I definitely remember those old days... I was doing a lot of macrophotography back then. The microscopic world was fascinating me! I was so excited that I built a special macro gun and invented flash TTL even before Olympus to capture macroscopic living creatures!
I have recently organised two macrophotographic workshops in Fernkloof Nature Reserve for the Hermanus Botanical Society and the Hermanus Photographic Society and I intend to organise another one in Silvermine, Cape Town before the end of November. The workshop will be 4 hours and will cost R650 per person (min 4 - max 6). Contact me if you are interested.
By the way, "microscopic" and "macroscopic" are antonyms; the word "microscopic" describes something that is so small that it can only be seen with the aid of a microscope, while "macroscopic" refers either to something that can be seen with the naked eye or, alternatively, something that is large or immense in scale.
In photography, however, the terms "microscopic" and "macroscopic" are often synonyms. Nikon even calls its macro lenses Micro-Nikkor! Canon calls them macro lenses.
To make things simple, let's use the following conventions :
- close-up photography for objects such as flowers or insects in close range so the subject you are photographing fills the frame
- macro photography for subjects taken with a dedicated macro lens which has the capability of achieving 1:1 magnification without any accessories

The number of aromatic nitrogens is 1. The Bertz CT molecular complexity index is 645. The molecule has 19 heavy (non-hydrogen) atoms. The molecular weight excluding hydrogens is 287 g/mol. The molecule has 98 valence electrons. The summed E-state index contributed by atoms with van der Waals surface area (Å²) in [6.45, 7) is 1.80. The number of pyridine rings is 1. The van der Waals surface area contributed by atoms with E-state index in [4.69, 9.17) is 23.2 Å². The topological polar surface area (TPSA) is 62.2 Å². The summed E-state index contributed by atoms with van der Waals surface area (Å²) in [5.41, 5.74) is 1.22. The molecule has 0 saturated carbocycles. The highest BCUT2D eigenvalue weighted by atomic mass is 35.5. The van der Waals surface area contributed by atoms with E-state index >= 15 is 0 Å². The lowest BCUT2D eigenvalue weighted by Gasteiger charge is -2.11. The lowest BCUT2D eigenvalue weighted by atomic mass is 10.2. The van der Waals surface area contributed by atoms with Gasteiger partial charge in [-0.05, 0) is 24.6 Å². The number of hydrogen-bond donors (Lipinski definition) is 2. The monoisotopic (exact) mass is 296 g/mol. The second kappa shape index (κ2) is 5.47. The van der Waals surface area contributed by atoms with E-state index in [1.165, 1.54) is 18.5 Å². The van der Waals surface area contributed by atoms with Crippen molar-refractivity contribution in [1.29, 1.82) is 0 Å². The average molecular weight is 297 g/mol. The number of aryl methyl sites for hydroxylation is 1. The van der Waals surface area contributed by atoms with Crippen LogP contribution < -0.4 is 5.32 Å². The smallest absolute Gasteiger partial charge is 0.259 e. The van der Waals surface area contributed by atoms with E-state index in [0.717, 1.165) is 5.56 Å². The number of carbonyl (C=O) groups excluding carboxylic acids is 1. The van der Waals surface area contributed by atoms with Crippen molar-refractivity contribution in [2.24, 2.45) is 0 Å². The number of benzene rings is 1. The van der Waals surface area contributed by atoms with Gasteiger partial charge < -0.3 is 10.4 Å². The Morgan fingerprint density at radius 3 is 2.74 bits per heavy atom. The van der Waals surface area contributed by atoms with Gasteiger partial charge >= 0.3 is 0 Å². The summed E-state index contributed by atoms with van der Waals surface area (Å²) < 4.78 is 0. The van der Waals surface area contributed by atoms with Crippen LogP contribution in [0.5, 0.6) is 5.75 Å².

- micro photography when the camera is attached to a microscope
Once again, nowadays you will be able to do amazing close-up photography with any decent camera, even a smartphone with a good camera. However, if you are really serious about getting even closer and getting high quality shots of the macroscopic world, then you will need to get some dedicated equipment.
- macro lens... at least 200 mm dedicated macro lens - pro uses 200 mm
- teleconverter... convert your 100 mm macro lens to 200 mm and increase the camera-subject distance
- remote shutter release... cable or wireless
- articulated arm... to keep and place your subject in perfect focus plane
- beanbag... useful for ground level shots
- macro flash... dedicated macro flash if you budget allows or powerful LED ring flash
- tripod... useful for high magnification factor above 1:1
- extension tubes & bellow... for the expert only and magnification factor above 1:1
- focusing rail... for ultimate comfort at magnification factor above 1:1
Smartphone vs mirrorless vs DSLR
It is very tempting to use a smartphone to take close-up shots... I am often amazed by the quality and simplicity of shooting with my Samsung Note 4. What I surely like the most is the live image of the subject on its huge 518 dpi OLED display... I would love that on my Nikon D800! However the delay between pressing the shutter and the moment the photo is taken is often too long for moving subjects.
Soon we will have more and more full frame sensors on reasonably priced mirrorless cameras.
Manual Focus vs Autofocus & Back button Focus